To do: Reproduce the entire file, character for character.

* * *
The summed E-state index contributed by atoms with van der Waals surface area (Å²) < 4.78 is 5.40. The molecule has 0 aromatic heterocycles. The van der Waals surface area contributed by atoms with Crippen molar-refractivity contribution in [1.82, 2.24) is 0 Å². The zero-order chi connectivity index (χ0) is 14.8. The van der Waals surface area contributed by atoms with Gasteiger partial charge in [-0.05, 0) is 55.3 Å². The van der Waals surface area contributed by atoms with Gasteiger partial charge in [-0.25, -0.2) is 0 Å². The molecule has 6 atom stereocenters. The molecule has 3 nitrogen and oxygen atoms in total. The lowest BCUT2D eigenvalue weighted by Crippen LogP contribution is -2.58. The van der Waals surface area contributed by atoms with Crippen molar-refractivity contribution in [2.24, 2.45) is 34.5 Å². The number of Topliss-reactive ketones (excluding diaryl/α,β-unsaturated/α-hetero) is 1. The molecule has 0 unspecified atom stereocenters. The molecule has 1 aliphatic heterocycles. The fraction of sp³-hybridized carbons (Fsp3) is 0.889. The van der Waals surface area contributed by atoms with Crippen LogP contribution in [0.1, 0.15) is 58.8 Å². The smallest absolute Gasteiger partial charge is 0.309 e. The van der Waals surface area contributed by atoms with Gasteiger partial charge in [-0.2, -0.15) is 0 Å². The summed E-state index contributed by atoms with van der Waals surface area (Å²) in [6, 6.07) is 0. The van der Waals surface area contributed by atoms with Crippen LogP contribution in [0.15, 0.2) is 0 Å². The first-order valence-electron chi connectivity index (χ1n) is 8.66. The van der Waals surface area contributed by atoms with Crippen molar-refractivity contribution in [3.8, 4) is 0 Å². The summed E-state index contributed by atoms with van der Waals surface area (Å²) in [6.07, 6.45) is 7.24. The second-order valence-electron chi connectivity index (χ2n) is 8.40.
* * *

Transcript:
The summed E-state index contributed by atoms with van der Waals surface area (Å²) < 4.78 is 5.40. The molecule has 0 aromatic heterocycles. The van der Waals surface area contributed by atoms with Crippen molar-refractivity contribution in [1.82, 2.24) is 0 Å². The zero-order chi connectivity index (χ0) is 14.8. The van der Waals surface area contributed by atoms with Gasteiger partial charge in [-0.05, 0) is 55.3 Å². The van der Waals surface area contributed by atoms with Gasteiger partial charge in [-0.25, -0.2) is 0 Å². The molecule has 6 atom stereocenters. The molecule has 3 nitrogen and oxygen atoms in total. The lowest BCUT2D eigenvalue weighted by Crippen LogP contribution is -2.58. The van der Waals surface area contributed by atoms with Crippen molar-refractivity contribution in [2.24, 2.45) is 34.5 Å². The number of Topliss-reactive ketones (excluding diaryl/α,β-unsaturated/α-hetero) is 1. The molecule has 0 unspecified atom stereocenters. The molecule has 1 aliphatic heterocycles. The fraction of sp³-hybridized carbons (Fsp3) is 0.889. The van der Waals surface area contributed by atoms with Crippen LogP contribution in [0.1, 0.15) is 58.8 Å². The smallest absolute Gasteiger partial charge is 0.309 e. The van der Waals surface area contributed by atoms with Gasteiger partial charge in [-0.2, -0.15) is 0 Å². The summed E-state index contributed by atoms with van der Waals surface area (Å²) in [6, 6.07) is 0. The van der Waals surface area contributed by atoms with Crippen LogP contribution in [0.15, 0.2) is 0 Å². The first-order valence-electron chi connectivity index (χ1n) is 8.66. The van der Waals surface area contributed by atoms with Crippen molar-refractivity contribution in [3.8, 4) is 0 Å². The summed E-state index contributed by atoms with van der Waals surface area (Å²) in [6.07, 6.45) is 7.24. The second-order valence-electron chi connectivity index (χ2n) is 8.40.